The Drake, named after Sir
Francis Drake who was blown off course and into these waters in 1578, is unique among ocean passages. At this latitude the Circumpolar Current, a broad eastward flow generated by fierce westerly winds, runs
unchecked all around the globe. The only constraint to its path is the narrowness
of the passage (a mere 620 miles) between Tierra del Fuego (Cape Horn) and the South Shetland Islands off the tip of the Antarctic
Peninsula. Here the waters constrict to become the strongest, deepest current
marked by the most consistently rough weather of all the world’s oceans.
Nevertheless, it was just
an ocean crossing and I was resolved not to be seasick. With a little help from
a Dramamine tablet purchased from the ship’s store, Benny and I went to bed, lulled by the sensation of a cradle rocking. In the morning I was up, but Benny didn’t get out of bed, and judging by the
sparse turn out at breakfast, he was not alone. I took advantage of the quickest breakfast buffet line I was to encounter
on the voyage and repaired to the upstairs lounge for the morning digital photography workshop offered by master nature photographers
Kennan and Karen Ward.
G.A.P. had made
the extraordinary offer of free rentals of a Fuji digital camera, free rechargeable batteries, and free battery recharges
to all passengers, so the morning workshop was mostly an instruction in the mechanics of Fuji camera operation with a few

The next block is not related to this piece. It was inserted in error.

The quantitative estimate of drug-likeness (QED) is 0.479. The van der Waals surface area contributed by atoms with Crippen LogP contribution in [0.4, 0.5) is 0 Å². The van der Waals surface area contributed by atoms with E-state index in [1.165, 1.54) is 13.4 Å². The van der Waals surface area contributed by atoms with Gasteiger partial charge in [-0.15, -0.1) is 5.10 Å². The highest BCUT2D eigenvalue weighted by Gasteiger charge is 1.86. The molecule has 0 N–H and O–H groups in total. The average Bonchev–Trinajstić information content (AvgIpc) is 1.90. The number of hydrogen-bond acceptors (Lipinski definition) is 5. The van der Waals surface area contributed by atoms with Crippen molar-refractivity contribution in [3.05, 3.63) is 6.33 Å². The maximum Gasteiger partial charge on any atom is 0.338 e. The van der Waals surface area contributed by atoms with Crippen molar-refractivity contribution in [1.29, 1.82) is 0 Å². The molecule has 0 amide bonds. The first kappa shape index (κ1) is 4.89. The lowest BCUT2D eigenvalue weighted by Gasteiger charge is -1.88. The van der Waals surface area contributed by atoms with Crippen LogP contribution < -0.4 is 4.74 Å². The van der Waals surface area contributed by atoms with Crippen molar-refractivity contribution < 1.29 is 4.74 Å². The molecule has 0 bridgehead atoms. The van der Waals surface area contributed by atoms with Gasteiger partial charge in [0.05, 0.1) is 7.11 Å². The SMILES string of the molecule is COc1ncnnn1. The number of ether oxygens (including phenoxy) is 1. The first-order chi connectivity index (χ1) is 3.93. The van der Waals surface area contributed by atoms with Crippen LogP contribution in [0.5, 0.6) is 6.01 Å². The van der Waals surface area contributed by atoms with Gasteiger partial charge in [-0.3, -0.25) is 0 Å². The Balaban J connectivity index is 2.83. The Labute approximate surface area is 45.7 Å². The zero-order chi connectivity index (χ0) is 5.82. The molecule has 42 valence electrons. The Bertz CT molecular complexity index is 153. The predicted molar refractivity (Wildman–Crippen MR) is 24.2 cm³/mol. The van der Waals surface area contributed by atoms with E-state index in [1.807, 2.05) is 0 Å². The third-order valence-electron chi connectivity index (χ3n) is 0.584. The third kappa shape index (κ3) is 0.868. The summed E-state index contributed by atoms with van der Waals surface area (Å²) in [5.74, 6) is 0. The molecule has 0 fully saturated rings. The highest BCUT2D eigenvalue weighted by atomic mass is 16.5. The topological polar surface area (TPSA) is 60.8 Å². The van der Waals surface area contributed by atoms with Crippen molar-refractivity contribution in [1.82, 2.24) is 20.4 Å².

tips on composition. The most valuable piece of advice was Karen’s urging to go out and take pictures now – lots
of pictures. I ventured onto the stern deck to take snap digitals of whatever appeared, and there I discovered Ken Wright,
the “bird man.” Our ship was followed by a wake of birds, and ornithologist Ken helped us sort out the dolphin
gulls, the pretty black and white cape petrels, the black-browed albatross, and the sooty albatross that buzzed us unexpectedly
along the starboard deck.
Then a sharp-eyed passenger
noticed something different across the water. Could that unexpected puff of spray
be a whale surfacing? It was. Ken confirmed it and the fortunate few passengers
who were still up and alive crowded to the rail to see the dark gray back of a finback whale resurface and “blow.”
What excitement! And as a side benefit we had experienced the best preventative for seasickness - to watch the sea, savor
the fresh air, and enjoy the adventure.
That evening the seas seem
to have calmed. Blue sky appeared near horizon and the sun coasted beneath and
between the clouds in a splendid display of gold and crimson that continued for